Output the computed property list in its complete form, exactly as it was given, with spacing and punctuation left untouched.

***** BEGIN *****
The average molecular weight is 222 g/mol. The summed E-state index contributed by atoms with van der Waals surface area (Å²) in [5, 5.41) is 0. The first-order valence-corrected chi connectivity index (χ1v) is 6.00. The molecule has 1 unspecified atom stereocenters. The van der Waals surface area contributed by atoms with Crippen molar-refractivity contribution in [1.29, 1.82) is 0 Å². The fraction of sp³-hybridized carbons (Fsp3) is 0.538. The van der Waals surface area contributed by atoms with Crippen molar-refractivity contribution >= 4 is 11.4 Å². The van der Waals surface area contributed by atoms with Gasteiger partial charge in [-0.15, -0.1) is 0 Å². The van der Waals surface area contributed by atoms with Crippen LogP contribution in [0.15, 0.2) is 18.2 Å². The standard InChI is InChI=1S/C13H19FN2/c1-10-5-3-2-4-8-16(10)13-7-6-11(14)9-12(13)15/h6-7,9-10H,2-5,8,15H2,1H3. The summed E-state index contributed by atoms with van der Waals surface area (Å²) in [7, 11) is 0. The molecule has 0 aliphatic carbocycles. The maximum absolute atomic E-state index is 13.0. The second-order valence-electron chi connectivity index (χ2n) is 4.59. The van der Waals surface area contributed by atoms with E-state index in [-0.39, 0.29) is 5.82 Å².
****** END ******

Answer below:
The average molecular weight is 222 g/mol. The summed E-state index contributed by atoms with van der Waals surface area (Å²) in [5, 5.41) is 0. The first-order valence-corrected chi connectivity index (χ1v) is 6.00. The molecule has 1 unspecified atom stereocenters. The van der Waals surface area contributed by atoms with Crippen molar-refractivity contribution in [1.29, 1.82) is 0 Å². The fraction of sp³-hybridized carbons (Fsp3) is 0.538. The van der Waals surface area contributed by atoms with Crippen molar-refractivity contribution >= 4 is 11.4 Å². The van der Waals surface area contributed by atoms with Gasteiger partial charge in [-0.15, -0.1) is 0 Å². The van der Waals surface area contributed by atoms with Crippen LogP contribution in [0.15, 0.2) is 18.2 Å². The standard InChI is InChI=1S/C13H19FN2/c1-10-5-3-2-4-8-16(10)13-7-6-11(14)9-12(13)15/h6-7,9-10H,2-5,8,15H2,1H3. The summed E-state index contributed by atoms with van der Waals surface area (Å²) in [7, 11) is 0. The molecule has 0 aliphatic carbocycles. The maximum absolute atomic E-state index is 13.0. The second-order valence-electron chi connectivity index (χ2n) is 4.59. The van der Waals surface area contributed by atoms with E-state index in [-0.39, 0.29) is 5.82 Å².